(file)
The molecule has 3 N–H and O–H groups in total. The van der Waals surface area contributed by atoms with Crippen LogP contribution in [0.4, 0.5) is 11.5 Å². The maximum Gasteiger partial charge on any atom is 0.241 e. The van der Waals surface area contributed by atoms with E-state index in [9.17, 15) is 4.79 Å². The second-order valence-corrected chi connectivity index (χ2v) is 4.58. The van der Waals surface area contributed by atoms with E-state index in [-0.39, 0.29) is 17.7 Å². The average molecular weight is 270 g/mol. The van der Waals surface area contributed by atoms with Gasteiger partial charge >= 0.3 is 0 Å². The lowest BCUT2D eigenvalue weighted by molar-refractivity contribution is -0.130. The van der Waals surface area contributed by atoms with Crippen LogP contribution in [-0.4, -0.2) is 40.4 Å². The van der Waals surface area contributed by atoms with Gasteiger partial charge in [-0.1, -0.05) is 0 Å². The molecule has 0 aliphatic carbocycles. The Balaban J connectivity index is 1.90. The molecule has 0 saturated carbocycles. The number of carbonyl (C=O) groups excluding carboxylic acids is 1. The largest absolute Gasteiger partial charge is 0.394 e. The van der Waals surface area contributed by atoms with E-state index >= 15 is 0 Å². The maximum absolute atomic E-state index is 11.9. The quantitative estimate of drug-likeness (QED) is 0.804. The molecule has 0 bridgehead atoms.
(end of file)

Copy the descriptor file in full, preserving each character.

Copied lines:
The molecule has 3 N–H and O–H groups in total. The van der Waals surface area contributed by atoms with Crippen LogP contribution in [0.4, 0.5) is 11.5 Å². The maximum Gasteiger partial charge on any atom is 0.241 e. The van der Waals surface area contributed by atoms with E-state index in [9.17, 15) is 4.79 Å². The second-order valence-corrected chi connectivity index (χ2v) is 4.58. The van der Waals surface area contributed by atoms with E-state index in [-0.39, 0.29) is 17.7 Å². The average molecular weight is 270 g/mol. The van der Waals surface area contributed by atoms with Gasteiger partial charge >= 0.3 is 0 Å². The lowest BCUT2D eigenvalue weighted by molar-refractivity contribution is -0.130. The van der Waals surface area contributed by atoms with Crippen LogP contribution in [-0.4, -0.2) is 40.4 Å². The van der Waals surface area contributed by atoms with Gasteiger partial charge in [-0.1, -0.05) is 0 Å². The molecule has 0 aliphatic carbocycles. The Balaban J connectivity index is 1.90. The molecule has 0 saturated carbocycles. The number of carbonyl (C=O) groups excluding carboxylic acids is 1. The largest absolute Gasteiger partial charge is 0.394 e. The van der Waals surface area contributed by atoms with E-state index >= 15 is 0 Å². The maximum absolute atomic E-state index is 11.9. The quantitative estimate of drug-likeness (QED) is 0.804. The molecule has 0 bridgehead atoms.